In order to utilize the capabilities of both approaches the prediction outputs of SVM and ANN were combined (Table 3). Supplementary Figure S4 shows the sensitivity and specificity of the consensus approach using the SVM (default threshold) and different thresholds of the ANN. As can be seen from the figure, it is possible to achieve high specificity of hairpin prediction but the sensitivity decreases drastically. However, the sensitivity may be increased at the cost of specificity or the probability of correct prediction. As shown in Supplementary Figure S5, the sensitivity increases but the specificity decreases in the case of the combined approach. The rationale behind using the consensus or combined approach lies in their inherent properties. The consensus approach would be an ideal choice if high specificity were desired during prediction, whereas the combined approach should be used if high sensitivity (detection of most of the hairpins) is desired.

Table 3
Performance of the consensus and combined approaches on the 2880 protein dataset

Performance on Thornton's dataset

We also trained and tested our approach on datasets used in the past by Thornton's group (14). The performance of the SVM based method on this dataset is shown in Supplementary Table S1. The performance of our method decreased by 2.2, 4.1 and 6.8%, respectively when amino acid, the ideal case (combined information) and the test case (combined information) were used. With the ANN, performance dropped by 7.4 and 3.2% in using amino acid and sequence-to-structure network, respectively (Supplementary Table S2). These results clearly indicate that the performance of the method depends on the size and quality of the dataset. When the difference in performance of our method on our and Thornton's dataset was analyzed, it was observed that, although the performance decreased, the trend remained the same.

Performance on CASP6 proteins

To perform an impartial review of our methodology, we predicted hairpins in all the 63 CASP6 proteins using our web server (http://www.imtech.res.in/raghava/bhairpred/). To avoid any bias, during this prediction we did not optimize any prediction parameter (e.g. threshold) on the server. The following information was obtained for each protein: (i) number of ECE patterns predicted by PSIPRED, (ii) number of ECE patterns predicted as hairpins by BhairPred and (iii) number of predicted hairpins also assigned as hairpins by PROMOTIF. The mapping between ECE patterns, predicted hairpins and observed hairpins, along with the amino acid sequences of the proteins, is depicted diagrammatically in Supplementary Figure S1 (http://www.imtech.res.in/raghava/bhairpred/supli.html). A total of 201 ECE patterns were found by PSIPRED. The length of these patterns varied from 6 to >20 amino acid residues. After fixing the length at 17 residues, only 180 patterns remained. Out of these, 132 (73.33%) ECE patterns (47 hairpin and 85 non-hairpin; sensitivity 60.25% and specificity 83.33%) were correctly predicted by BhairPred (Table 4). Hairpins assigned by PROMOTIF were also examined (a total of 159 hairpins in all 63 proteins). Comparing PROMOTIF assigned hairpins with PSIPRED predicted ECE patterns, we found 27 exact matches the secondary structure of the hairpin and the ECE pattern were the same), 51 non-exact matches (the predicted and observed regions overlap, but the secondary structure of a few residues did not match) and 61 entirely misaligned secondary structure patterns (ECE pattern not predicted in the hairpin region; for detail see Supplementary Material). BhairPred was able to correctly predict 22 out of 27 hairpins (81.48% accuracy) in the case of exact matches, and 25 hairpins in the case of non-exact matches of secondary structure patterns. The performance of the BhairPred server in different categories of CASP6—namely comparative modeling (CM), fold recognition (FR) and new fold (NF) discovery—was also examined. Although the method performed reasonably well in the CM and FR categories, it was found to be unsuccessful in the NF category, which was due to the failure to correctly predict the ECE pattern by PSIPRED in the NF category (Table 5). These results unambiguously established the dependence of the BhairPred server on the performance of PSIPRED. In other words, if the ECE pattern is correct, BhairPred can predict hairpins with high accuracy.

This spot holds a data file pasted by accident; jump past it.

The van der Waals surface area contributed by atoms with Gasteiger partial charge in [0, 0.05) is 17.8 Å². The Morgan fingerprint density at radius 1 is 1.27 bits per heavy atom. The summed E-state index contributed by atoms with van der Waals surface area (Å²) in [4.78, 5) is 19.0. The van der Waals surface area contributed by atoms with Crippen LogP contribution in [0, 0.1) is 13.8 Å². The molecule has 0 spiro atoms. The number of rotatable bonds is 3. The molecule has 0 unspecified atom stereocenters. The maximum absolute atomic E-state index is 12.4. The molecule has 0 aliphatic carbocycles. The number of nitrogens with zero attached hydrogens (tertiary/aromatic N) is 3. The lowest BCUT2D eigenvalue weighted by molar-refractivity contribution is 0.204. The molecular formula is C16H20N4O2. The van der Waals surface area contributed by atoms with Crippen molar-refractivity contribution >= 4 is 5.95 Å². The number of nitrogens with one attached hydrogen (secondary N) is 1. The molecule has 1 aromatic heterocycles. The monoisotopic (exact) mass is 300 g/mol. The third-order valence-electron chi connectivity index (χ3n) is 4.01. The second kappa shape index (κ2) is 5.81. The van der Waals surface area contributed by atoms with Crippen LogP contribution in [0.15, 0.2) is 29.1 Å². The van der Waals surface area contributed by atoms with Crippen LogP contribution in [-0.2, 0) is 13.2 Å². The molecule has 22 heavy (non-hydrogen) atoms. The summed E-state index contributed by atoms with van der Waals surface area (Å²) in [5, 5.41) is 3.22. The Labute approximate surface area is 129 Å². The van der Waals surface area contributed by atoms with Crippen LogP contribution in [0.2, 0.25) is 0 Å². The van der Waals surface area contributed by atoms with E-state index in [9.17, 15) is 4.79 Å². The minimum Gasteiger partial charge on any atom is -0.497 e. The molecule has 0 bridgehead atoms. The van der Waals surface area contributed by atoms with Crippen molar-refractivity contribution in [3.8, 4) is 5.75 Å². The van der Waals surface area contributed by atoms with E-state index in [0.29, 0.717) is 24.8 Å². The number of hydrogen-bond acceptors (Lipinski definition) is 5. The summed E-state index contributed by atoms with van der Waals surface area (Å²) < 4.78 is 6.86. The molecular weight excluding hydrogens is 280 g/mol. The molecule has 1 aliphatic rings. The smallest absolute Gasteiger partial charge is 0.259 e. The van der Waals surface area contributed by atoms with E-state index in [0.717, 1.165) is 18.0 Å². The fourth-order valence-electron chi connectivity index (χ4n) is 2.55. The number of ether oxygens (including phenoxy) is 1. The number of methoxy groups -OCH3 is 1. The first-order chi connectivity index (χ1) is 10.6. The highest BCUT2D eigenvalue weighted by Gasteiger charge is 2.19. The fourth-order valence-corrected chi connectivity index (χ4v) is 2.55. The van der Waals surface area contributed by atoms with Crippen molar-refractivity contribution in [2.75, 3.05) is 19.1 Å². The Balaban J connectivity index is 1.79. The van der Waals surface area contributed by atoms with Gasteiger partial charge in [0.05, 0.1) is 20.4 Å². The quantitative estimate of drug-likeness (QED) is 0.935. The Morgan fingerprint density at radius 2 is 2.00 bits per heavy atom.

Table 4
Performance of BhairPred in predicting of ECE patterns as hairpins or non-hairpins
Table 5
Performance of Bhairpred on hairpins assigned by promotif in CASP6 proteins

Web server

A web server, BhairPred, was developed to predict β-hairpins in proteins using an SVM method, based on algorithms discussed in this paper. The server performs the following steps: (i) it accepts protein sequences from the user in any standard format (FASTA, PIR, EMBL); (ii) it predicts the secondary structure using PSIPRED; (iii) it identifies the βcβ regions in the protein; (iv) it generates an alignment profile for the protein using PSI-BLAST; (v) it predicts surface accessibility in the protein using NETASA and (vi) finally it predicts whether the identified βcβ regions are hairpins or non-hairpins from predicted secondary structure and PSI-BLAST profile. The BhairPred server provides various options to users, including selection of an appropriate threshold value for predicting β-hairpins (Supplementary Figure S6). It also allows output to be presented in tabular format with complete details of the predicted sheet–coil–sheet patterns in proteins and, among these patterns, specifies which are potential β-hairpins (Supplementary Figure S7). The server also provides advanced options such as assigning user-defined secondary structure to query the protein instead of using the predicted secondary structure obtained from PSIPRED.